Ken and Shirley McClintock are doers and talkers.
Owners of the Trail Days Museum and Café in Council Grove, the couple have been telling the history of the area for decades while restoring the Rawlinson-Terwilliger Home, which was built in 1861 alongside the Santa Fe Trail in Council Grove. That property and restoration work also included an old log building, schoolhouse, café and museum.
“I started the project,” Shirley says. “I did not want to do it. I did not intend to do it. This property was in terrible condition.”
That was in 1994. Ken was not in favor. But Shirley was undeterred.
“It was up for sale, it was in danger,” she recalls. “Someone was going to buy it, tear it down and move in trailer houses. I was motivated to not let that happen.”
Shirley led fundraisers and shows at the local theater to raise money. Support came from all directions, including an estate gift from a local schoolteacher who started the momentum.
After much work, the stone house opened in 2002 as a restaurant. Ken, a retired attorney, helped get the Trail Days Café and Museum listed as a nonprofit. Now, the couple’s café features historic food on the menu, and the owners dress in period outfits as they serve up food and history.
The McClintocks have their own historical connections to the region though Shirley’s is a bit shorter than Ken’s—she is from Iowa and has been in Kansas since they married in 1973. Ken is a fifth-generation Council Grove resident. In fact, his family has personal ties to the restored property: his dad owned a Texaco station there from 1927 to 1977. Initially wary of the magnitude of the restoration project, Ken eventually embraced it.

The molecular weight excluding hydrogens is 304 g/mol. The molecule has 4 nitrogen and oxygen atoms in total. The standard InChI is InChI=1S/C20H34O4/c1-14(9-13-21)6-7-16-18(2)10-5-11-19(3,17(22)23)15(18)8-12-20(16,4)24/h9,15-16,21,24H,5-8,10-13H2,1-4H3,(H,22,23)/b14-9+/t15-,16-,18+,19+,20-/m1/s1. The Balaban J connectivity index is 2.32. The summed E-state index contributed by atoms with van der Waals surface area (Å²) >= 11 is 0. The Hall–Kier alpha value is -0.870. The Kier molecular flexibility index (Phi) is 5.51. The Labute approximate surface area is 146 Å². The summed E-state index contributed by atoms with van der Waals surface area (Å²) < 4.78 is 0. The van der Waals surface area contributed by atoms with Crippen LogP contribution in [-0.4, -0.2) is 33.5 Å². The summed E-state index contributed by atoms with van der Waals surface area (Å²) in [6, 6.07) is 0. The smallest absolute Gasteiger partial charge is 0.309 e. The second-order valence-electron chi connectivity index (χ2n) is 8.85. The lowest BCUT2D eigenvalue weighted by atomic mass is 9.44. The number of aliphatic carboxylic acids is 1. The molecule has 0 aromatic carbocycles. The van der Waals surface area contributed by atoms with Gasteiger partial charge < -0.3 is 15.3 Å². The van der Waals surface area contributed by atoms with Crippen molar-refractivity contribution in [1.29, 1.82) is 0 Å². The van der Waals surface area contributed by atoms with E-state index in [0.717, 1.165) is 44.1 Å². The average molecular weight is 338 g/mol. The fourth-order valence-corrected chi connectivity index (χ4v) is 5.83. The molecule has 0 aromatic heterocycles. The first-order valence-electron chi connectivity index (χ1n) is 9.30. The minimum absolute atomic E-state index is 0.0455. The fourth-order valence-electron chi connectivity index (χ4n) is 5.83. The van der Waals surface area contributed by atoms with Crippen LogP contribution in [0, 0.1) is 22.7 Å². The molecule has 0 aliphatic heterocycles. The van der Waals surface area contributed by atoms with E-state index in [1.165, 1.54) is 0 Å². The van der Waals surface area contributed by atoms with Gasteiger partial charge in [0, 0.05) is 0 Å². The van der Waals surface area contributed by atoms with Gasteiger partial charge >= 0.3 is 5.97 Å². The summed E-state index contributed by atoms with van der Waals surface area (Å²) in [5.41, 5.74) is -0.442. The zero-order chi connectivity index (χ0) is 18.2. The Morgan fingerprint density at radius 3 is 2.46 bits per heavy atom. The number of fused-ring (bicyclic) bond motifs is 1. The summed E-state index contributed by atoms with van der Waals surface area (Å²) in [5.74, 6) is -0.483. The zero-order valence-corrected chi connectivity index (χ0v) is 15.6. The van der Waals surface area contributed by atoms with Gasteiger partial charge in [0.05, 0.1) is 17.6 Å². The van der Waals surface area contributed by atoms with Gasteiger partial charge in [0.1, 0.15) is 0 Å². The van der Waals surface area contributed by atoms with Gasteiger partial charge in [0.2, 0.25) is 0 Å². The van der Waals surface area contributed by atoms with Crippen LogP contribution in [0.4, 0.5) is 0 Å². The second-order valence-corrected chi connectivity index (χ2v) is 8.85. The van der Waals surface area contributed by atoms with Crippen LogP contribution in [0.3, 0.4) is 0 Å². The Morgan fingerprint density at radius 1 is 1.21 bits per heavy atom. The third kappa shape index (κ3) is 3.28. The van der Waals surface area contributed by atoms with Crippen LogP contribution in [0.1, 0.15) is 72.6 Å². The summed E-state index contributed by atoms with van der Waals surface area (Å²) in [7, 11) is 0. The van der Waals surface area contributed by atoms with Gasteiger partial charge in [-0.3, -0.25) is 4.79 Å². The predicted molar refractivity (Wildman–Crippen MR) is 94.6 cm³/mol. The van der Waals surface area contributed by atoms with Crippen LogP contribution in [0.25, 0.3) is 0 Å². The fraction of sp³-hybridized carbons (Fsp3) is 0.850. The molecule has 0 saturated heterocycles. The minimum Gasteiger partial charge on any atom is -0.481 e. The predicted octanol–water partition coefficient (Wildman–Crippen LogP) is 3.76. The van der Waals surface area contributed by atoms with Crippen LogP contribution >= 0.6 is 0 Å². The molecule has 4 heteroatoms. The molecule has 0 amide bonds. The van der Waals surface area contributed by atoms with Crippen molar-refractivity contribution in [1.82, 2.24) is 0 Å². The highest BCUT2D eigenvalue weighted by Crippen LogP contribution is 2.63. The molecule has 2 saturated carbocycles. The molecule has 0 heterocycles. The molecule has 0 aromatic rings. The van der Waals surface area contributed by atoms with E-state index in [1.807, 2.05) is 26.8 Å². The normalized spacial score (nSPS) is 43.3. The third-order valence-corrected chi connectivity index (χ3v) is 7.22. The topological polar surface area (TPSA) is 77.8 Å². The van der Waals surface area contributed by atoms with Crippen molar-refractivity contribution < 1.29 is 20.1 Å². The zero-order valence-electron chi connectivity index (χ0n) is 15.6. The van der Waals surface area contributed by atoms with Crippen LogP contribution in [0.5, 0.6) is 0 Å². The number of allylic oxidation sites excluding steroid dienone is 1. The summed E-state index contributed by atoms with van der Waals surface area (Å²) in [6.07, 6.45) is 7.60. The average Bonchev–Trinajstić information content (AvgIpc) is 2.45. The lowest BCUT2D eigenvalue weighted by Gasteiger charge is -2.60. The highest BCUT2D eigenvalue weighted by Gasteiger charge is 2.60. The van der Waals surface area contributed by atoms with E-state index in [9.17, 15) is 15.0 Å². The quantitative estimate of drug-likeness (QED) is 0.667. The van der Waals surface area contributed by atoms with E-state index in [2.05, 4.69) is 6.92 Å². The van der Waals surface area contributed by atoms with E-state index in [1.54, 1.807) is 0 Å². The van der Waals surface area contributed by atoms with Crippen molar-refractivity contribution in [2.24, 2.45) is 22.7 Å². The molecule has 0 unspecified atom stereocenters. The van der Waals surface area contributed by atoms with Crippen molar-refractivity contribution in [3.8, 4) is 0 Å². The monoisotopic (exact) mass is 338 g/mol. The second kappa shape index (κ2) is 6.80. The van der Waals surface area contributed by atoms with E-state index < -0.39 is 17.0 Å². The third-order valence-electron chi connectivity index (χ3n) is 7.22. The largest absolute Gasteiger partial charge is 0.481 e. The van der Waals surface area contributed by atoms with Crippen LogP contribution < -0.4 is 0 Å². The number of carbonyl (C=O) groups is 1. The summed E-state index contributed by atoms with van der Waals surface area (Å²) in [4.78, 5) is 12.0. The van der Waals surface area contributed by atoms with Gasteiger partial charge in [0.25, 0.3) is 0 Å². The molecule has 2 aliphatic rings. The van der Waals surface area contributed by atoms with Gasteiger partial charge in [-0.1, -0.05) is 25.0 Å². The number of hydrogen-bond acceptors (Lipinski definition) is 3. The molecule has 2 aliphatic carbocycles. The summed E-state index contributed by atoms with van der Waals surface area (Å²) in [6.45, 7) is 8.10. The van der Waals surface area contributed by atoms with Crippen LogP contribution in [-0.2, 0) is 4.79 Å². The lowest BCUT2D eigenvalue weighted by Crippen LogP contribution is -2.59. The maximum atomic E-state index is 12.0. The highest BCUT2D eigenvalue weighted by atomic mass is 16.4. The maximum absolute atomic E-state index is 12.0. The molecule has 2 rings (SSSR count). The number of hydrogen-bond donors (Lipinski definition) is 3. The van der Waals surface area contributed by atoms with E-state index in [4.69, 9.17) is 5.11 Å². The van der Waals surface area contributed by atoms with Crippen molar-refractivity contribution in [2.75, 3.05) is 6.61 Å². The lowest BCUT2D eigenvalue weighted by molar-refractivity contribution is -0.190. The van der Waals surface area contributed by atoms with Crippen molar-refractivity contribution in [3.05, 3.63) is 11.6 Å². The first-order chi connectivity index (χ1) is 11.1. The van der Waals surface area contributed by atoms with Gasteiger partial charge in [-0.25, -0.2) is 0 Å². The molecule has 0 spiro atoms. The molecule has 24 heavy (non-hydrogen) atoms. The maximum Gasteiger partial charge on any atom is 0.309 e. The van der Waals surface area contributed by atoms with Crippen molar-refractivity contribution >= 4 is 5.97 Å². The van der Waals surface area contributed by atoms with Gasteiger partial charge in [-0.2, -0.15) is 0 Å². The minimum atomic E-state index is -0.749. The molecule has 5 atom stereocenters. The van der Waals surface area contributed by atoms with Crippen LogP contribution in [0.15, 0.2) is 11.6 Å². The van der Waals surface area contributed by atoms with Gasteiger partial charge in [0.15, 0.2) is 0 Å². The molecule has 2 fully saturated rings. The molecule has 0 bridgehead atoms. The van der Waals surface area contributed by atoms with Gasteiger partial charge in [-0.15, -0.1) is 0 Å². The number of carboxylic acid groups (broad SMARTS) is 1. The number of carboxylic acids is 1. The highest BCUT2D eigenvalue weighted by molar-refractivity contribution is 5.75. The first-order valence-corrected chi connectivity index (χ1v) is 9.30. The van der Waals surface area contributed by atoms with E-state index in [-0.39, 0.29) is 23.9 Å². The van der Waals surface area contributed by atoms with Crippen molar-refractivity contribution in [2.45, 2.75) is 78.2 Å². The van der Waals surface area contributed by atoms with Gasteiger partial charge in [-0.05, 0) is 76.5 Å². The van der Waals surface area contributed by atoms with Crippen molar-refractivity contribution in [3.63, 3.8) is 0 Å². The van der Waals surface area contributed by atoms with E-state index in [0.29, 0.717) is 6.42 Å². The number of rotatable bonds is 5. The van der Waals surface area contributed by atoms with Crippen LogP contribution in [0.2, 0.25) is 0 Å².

“I was always interested in historic preservation and history and became the town historian,” Ken says. “There are multiple file drawers of information I have collected over a lifetime. I looked askance on taking on this project because it was a massive, massive project in terrible condition. It was a daunting task.”
But his wife persevered in convincing him, and together they undertook it.
“I finally closed my office in 2006 to become a fulltime museum curator, groundskeeper, carpenter and electrician,” Ken says. “My chief skill is that I cook and wait tables and am the main storyteller. I try to entertain listeners with stories about historic Council Grove.”
Although the couple serve on numerous historic preservation groups and organizations within Council Grove and the Flint Hills region, their core commitment is telling the area’s Euro-American history through their museum and café.
“We cover a time span from 1858 to 1977,” Shirley says. “We try to get authentic recipes. I research to find what people would have had available and might have used.”
That approach allows them to serve a menu that includes roast buffalo and elk, schnitzel, bratwurst and sauerkraut, colcannon, Irish soda bread, log cabin soup, and sandwiches, which they classify as either “town square” or “European” style.
This blend of history and cultures at the core of a small town in a beautiful setting is, for the McClintocks, the essence of Kansas.
“There is something about this area that grabs your heart,” Shirley says. “You become a part of what’s here, meld into the land and you can’t leave it.”
“We’ve got a proud history,” Ken adds. “I think some of the best people on earth are Kansans in the rural areas. We are living our lives, watching out for each other and interested in our surroundings and communities.”